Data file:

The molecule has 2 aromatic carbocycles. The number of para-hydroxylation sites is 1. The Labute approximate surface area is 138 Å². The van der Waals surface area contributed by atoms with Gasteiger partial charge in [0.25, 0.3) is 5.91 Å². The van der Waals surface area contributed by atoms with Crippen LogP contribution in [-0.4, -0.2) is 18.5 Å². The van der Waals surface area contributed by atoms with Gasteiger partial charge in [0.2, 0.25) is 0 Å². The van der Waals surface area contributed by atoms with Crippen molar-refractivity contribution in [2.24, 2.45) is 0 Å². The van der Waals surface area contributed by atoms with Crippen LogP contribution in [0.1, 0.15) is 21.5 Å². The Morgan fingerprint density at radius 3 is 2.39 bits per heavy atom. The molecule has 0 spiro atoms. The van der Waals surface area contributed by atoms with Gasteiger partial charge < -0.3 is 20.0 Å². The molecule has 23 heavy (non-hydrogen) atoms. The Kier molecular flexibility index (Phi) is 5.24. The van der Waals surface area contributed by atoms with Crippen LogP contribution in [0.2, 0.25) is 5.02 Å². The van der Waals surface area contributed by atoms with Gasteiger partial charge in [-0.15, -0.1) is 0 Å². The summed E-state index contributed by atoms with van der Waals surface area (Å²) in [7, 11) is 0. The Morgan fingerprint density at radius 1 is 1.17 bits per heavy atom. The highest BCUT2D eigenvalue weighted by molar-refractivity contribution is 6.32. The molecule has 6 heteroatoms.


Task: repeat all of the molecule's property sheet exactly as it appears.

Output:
The molecule has 2 aromatic carbocycles. The number of para-hydroxylation sites is 1. The Labute approximate surface area is 138 Å². The van der Waals surface area contributed by atoms with Gasteiger partial charge in [0.25, 0.3) is 5.91 Å². The van der Waals surface area contributed by atoms with Crippen LogP contribution in [-0.4, -0.2) is 18.5 Å². The van der Waals surface area contributed by atoms with Gasteiger partial charge in [0.2, 0.25) is 0 Å². The van der Waals surface area contributed by atoms with Crippen molar-refractivity contribution in [2.24, 2.45) is 0 Å². The van der Waals surface area contributed by atoms with Crippen LogP contribution in [0.1, 0.15) is 21.5 Å². The Morgan fingerprint density at radius 3 is 2.39 bits per heavy atom. The molecule has 0 spiro atoms. The van der Waals surface area contributed by atoms with Gasteiger partial charge < -0.3 is 20.0 Å². The molecule has 23 heavy (non-hydrogen) atoms. The Kier molecular flexibility index (Phi) is 5.24. The van der Waals surface area contributed by atoms with Crippen LogP contribution in [0.2, 0.25) is 5.02 Å². The van der Waals surface area contributed by atoms with Gasteiger partial charge in [-0.15, -0.1) is 0 Å². The summed E-state index contributed by atoms with van der Waals surface area (Å²) in [7, 11) is 0. The Morgan fingerprint density at radius 1 is 1.17 bits per heavy atom. The highest BCUT2D eigenvalue weighted by molar-refractivity contribution is 6.32. The molecule has 6 heteroatoms.